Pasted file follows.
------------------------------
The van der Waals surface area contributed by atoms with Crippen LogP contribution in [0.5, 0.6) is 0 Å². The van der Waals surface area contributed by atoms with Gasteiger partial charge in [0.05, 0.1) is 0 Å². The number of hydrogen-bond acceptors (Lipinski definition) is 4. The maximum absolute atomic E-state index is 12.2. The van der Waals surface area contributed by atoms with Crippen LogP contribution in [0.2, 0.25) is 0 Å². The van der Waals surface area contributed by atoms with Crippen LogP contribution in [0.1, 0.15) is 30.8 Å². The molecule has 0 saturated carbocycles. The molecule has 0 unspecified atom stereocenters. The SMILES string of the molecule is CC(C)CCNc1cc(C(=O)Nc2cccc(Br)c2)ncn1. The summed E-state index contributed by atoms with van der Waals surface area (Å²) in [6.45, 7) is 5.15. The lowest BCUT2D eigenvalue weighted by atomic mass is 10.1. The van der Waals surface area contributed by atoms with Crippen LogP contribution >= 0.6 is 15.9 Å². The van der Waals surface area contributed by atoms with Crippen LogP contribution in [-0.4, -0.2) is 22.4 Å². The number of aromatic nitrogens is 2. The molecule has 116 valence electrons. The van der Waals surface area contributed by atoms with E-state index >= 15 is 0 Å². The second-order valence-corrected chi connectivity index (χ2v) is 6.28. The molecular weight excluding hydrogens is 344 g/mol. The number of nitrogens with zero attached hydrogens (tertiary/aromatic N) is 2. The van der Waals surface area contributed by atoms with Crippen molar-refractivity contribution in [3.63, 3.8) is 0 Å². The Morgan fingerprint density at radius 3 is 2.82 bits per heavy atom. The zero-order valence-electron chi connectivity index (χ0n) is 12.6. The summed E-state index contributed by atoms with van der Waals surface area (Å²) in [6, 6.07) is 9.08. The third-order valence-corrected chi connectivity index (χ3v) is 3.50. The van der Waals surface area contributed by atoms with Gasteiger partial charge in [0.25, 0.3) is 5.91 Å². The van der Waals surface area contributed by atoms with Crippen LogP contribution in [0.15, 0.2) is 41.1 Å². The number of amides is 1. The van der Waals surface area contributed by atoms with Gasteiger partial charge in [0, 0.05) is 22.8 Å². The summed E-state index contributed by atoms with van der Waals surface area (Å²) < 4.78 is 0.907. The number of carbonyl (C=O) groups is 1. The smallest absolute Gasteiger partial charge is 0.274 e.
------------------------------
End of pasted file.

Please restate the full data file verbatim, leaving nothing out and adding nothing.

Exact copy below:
The van der Waals surface area contributed by atoms with Crippen LogP contribution in [0.5, 0.6) is 0 Å². The van der Waals surface area contributed by atoms with Gasteiger partial charge in [0.05, 0.1) is 0 Å². The number of hydrogen-bond acceptors (Lipinski definition) is 4. The maximum absolute atomic E-state index is 12.2. The van der Waals surface area contributed by atoms with Crippen LogP contribution in [0.2, 0.25) is 0 Å². The van der Waals surface area contributed by atoms with Crippen LogP contribution in [0.1, 0.15) is 30.8 Å². The molecule has 0 saturated carbocycles. The molecule has 0 unspecified atom stereocenters. The SMILES string of the molecule is CC(C)CCNc1cc(C(=O)Nc2cccc(Br)c2)ncn1. The summed E-state index contributed by atoms with van der Waals surface area (Å²) in [6.45, 7) is 5.15. The lowest BCUT2D eigenvalue weighted by atomic mass is 10.1. The van der Waals surface area contributed by atoms with Crippen LogP contribution >= 0.6 is 15.9 Å². The van der Waals surface area contributed by atoms with Crippen LogP contribution in [-0.4, -0.2) is 22.4 Å². The number of aromatic nitrogens is 2. The molecule has 116 valence electrons. The van der Waals surface area contributed by atoms with E-state index >= 15 is 0 Å². The second-order valence-corrected chi connectivity index (χ2v) is 6.28. The molecular weight excluding hydrogens is 344 g/mol. The number of nitrogens with zero attached hydrogens (tertiary/aromatic N) is 2. The van der Waals surface area contributed by atoms with Crippen molar-refractivity contribution in [3.63, 3.8) is 0 Å². The Morgan fingerprint density at radius 3 is 2.82 bits per heavy atom. The zero-order valence-electron chi connectivity index (χ0n) is 12.6. The summed E-state index contributed by atoms with van der Waals surface area (Å²) in [6, 6.07) is 9.08. The third-order valence-corrected chi connectivity index (χ3v) is 3.50. The van der Waals surface area contributed by atoms with Gasteiger partial charge in [0.25, 0.3) is 5.91 Å². The van der Waals surface area contributed by atoms with Crippen LogP contribution in [0.15, 0.2) is 41.1 Å². The number of amides is 1. The van der Waals surface area contributed by atoms with Gasteiger partial charge in [0, 0.05) is 22.8 Å². The summed E-state index contributed by atoms with van der Waals surface area (Å²) < 4.78 is 0.907. The number of carbonyl (C=O) groups is 1. The smallest absolute Gasteiger partial charge is 0.274 e.